Mass shoot­ing dur­ing prayers at a black South Carolina church res­onates far be­yond

Los Angeles Times - - FRONT PAGE - By Ti­mothy M. Phelps, Christo­pher Gof­fard and Richard A. Ser­rano

CHARLESTON, S.C. — He ar­rived at the Cal­houn Street church at 8:17 p.m., a pale, gaunt young man with a fish­bowl hair­cut and put­ty­like fea­tures. He passed un­der the great steeple of Emanuel AME and opened the tall wooden door. He wore a gray sweat­shirt and a dark pouch around his waist.

He was not en­ter­ing just any church, but a pre­em­i­nent sym­bol of the South’s black faith com­mu­nity and a sanc­tu­ary for gen­er­a­tions of wor­shipers. Parish­ioners had gath­ered for their Wed­nes­day evening prayer meet­ing, and they wel­comed him.

For nearly an hour, he sat among them, po­lice say. He chose a spot near the pas­tor lead­ing the ser­vice, Cle­menta C. Pinck­ney, a 41-year-old fa­ther of two and a state sen­a­tor.

Then, po­lice say, 21-yearold Dy­lann Storm Roof pulled out his gun and be­gan fir­ing, shout­ing, “I have to do this.” Po­lice say he shot Pinck­ney first, me­thod­i­cally fir­ing and reload­ing un­til the pas­tor and eight oth­ers were mor­tally wounded.

Po­lice said he left three sur­vivors, one of whom told po­lice he al­lowed her to live so she could tell her story.

Amid a mas­sive man­hunt, Roof fled more than 200 miles to Shelby, N.C., where po­lice say they caught him Thurs­day morn­ing dur­ing a traf­fic stop.

The shoot­ing has res­onated across the coun­try, in a year when race re­la­tions have surged to the fore­front af­ter a se­ries of vi­o­lent episodes in­volv­ing po­lice and black cit­i­zens. Among the most vivid was a white of­fi­cer’s fa­tal shoot­ing of an un­armed black man, Wal­ter

Scott, in April in North Charleston, about 10 miles away from Wed­nes­day’s vi­o­lence.

U.S. Atty. Gen. Loretta Lynch said the church shoot­ing would be in­ves­ti­gated as a hate crime.

Pres­i­dent Obama said he was sad­dened and an­gry. “There is some­thing par­tic­u­larly heart­break­ing about the death hap­pen­ing in a place in which we seek so­lace and we seek peace, in a place of wor­ship,” he said.

Obama called on the na­tion to act against gun vi­o­lence. “At some point we as a coun­try will have to reckon with the fact that this type of mass vi­o­lence does not hap­pen in other de­vel­oped coun­tries,” he said.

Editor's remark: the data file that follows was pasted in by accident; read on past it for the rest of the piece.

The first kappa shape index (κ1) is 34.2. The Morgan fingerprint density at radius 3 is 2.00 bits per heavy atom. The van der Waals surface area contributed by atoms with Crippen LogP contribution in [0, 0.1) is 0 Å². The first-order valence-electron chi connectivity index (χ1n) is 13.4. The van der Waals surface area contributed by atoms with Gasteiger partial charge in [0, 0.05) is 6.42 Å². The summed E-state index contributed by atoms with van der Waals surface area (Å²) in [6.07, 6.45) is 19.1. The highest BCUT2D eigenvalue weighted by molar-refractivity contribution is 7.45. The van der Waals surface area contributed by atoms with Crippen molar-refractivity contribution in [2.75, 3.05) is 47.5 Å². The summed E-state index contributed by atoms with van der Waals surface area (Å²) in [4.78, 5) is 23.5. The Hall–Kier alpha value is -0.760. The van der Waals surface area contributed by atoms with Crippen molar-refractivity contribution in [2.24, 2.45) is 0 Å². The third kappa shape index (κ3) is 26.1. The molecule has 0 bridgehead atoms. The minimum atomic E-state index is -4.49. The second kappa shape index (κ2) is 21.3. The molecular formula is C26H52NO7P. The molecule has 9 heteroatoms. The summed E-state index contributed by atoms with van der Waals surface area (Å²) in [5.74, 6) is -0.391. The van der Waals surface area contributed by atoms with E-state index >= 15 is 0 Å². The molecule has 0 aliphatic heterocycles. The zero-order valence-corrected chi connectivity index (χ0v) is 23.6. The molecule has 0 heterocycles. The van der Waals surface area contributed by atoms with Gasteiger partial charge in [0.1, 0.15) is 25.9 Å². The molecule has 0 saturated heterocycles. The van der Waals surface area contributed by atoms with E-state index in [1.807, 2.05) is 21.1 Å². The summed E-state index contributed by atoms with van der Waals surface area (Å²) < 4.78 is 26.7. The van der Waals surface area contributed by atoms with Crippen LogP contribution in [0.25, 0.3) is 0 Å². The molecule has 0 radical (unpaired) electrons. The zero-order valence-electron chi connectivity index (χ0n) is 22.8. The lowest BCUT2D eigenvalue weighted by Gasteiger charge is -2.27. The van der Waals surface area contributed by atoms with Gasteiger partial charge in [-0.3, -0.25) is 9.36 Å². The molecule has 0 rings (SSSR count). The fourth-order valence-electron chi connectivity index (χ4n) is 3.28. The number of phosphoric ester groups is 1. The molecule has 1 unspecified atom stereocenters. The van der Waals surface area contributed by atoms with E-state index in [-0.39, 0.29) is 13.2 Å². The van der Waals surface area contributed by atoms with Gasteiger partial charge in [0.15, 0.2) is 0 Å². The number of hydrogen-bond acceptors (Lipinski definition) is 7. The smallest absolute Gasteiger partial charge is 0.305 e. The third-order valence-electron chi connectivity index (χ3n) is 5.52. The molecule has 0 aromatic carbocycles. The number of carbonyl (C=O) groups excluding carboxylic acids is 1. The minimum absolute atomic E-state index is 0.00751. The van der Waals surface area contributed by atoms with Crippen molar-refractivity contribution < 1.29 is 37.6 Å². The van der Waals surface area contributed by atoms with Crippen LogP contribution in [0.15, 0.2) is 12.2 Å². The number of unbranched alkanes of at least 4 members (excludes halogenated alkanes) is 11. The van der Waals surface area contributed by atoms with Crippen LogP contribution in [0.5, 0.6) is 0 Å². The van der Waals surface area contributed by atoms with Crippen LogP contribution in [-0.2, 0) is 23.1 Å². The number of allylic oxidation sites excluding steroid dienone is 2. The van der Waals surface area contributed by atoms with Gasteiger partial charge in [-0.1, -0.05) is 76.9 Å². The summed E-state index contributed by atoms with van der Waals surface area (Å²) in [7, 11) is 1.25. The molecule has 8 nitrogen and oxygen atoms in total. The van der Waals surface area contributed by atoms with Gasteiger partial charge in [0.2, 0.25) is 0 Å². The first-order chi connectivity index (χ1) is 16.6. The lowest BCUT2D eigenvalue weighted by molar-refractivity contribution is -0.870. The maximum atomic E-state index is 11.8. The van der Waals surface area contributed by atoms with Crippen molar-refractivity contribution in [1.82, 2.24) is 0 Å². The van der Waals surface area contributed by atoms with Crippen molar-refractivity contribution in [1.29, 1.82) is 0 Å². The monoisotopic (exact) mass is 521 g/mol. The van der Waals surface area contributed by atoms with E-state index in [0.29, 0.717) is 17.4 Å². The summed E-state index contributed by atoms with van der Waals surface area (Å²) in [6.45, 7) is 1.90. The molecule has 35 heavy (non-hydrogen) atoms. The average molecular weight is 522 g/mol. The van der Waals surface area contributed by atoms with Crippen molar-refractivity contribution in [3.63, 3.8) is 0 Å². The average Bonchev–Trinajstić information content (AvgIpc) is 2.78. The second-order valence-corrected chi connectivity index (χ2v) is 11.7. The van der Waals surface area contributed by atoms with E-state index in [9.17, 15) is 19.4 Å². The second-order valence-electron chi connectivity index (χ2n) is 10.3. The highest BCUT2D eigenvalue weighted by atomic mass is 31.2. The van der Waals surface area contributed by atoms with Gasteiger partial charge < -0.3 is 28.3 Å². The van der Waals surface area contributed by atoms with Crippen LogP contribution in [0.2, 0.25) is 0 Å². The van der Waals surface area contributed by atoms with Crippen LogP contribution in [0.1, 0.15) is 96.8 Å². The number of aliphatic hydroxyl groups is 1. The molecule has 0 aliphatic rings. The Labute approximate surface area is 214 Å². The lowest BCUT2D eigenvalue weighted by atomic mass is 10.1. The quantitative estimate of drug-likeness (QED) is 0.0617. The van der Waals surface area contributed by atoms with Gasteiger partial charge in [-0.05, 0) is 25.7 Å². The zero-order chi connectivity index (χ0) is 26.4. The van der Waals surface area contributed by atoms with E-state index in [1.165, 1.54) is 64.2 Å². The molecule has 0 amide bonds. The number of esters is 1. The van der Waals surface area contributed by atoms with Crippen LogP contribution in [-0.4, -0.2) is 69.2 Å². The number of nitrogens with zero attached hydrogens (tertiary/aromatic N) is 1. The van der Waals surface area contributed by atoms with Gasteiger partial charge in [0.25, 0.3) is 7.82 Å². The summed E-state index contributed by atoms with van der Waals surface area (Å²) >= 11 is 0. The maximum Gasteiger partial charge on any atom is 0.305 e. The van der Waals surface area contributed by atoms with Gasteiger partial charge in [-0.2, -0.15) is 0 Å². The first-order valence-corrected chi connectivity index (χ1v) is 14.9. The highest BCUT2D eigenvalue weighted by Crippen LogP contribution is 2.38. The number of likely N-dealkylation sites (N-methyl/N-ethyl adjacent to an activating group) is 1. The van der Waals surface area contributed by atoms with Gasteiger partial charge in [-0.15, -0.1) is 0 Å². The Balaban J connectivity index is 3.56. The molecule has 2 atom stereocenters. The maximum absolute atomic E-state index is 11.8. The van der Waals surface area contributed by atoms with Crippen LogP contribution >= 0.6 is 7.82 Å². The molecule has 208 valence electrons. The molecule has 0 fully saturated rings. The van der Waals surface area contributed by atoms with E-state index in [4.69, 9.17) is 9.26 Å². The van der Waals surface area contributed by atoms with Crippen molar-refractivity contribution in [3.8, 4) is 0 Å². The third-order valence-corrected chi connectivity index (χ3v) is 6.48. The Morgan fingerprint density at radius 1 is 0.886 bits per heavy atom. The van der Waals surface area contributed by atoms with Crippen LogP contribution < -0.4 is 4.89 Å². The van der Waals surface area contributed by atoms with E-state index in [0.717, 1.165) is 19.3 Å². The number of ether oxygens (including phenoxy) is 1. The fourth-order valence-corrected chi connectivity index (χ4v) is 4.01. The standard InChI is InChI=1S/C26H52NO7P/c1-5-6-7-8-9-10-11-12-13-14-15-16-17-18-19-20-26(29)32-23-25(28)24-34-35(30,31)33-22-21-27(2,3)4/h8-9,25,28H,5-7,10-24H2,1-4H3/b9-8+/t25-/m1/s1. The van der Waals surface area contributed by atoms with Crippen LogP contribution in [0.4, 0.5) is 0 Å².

The day af­ter the shoot­ing, hun­dreds of Charleston res­i­dents, black and white, came to­gether for a prayer vigil at Mor­ris Brown AME Church, a nearby sis­ter church to Emanuel African Methodist Epis­co­pal.

Mourn­ers crowded into ev­ery pew and bal­cony seat. Hun­dreds lis­tened out­side in the hot sun. Or­di­nary cit­i­zens, lo­cal and state of­fi­cials, con­gress­men and min­is­ters from across the city at­tended.

Re­li­gious lead­ers ex­horted the au­di­ence not to turn to racial an­i­mos­ity. “God take out of our hearts our fear and help us walk in bold­ness,” one of the min­is­ters prayed. “God take out the an­i­mos­ity and the ha­tred from our hearts.”

U.S. Rep. James E. Cly­burn (D-S.C.) called on the con­gre­ga­tion to speak out against racism and in­jus­tice. “I’m here to­day to beg you, when you leave these hal­lowed halls, please break your si­lence,” he said. “Speak up. If we stay silent, they win. They must not win.”

Charleston is a city small enough that the killings feel per­sonal, city Coun­cil­man Keith War­ing said af­ter the 90-minute ser­vice. “We are all in­ter­con­nected. That’s why it hurts.”

Marvin Stewart said he was griev­ing for Cyn­thia Hurd, 54, his co-worker at the public li­brary.

“I just saw her yesterday,” he said. “I have known her for 25 years. She helped dec­o­rate my house.” The li­braries were closed Thurs­day in mourn­ing, he said.

“This is just pure evil at work. It is be­yond race,” Stewart said.

Many agreed with Stewart that racial ha­tred was not a suf­fi­cient ex­pla­na­tion for what had hap­pened.

“How do you ex­plain hate? Hate doesn’t have a color,” said the Rev. John Richard Bryant. The shooter picked the wrong city and the wrong com­mu­nity to at­tack, he said, be­cause Charleston would not re­act with ha­tred.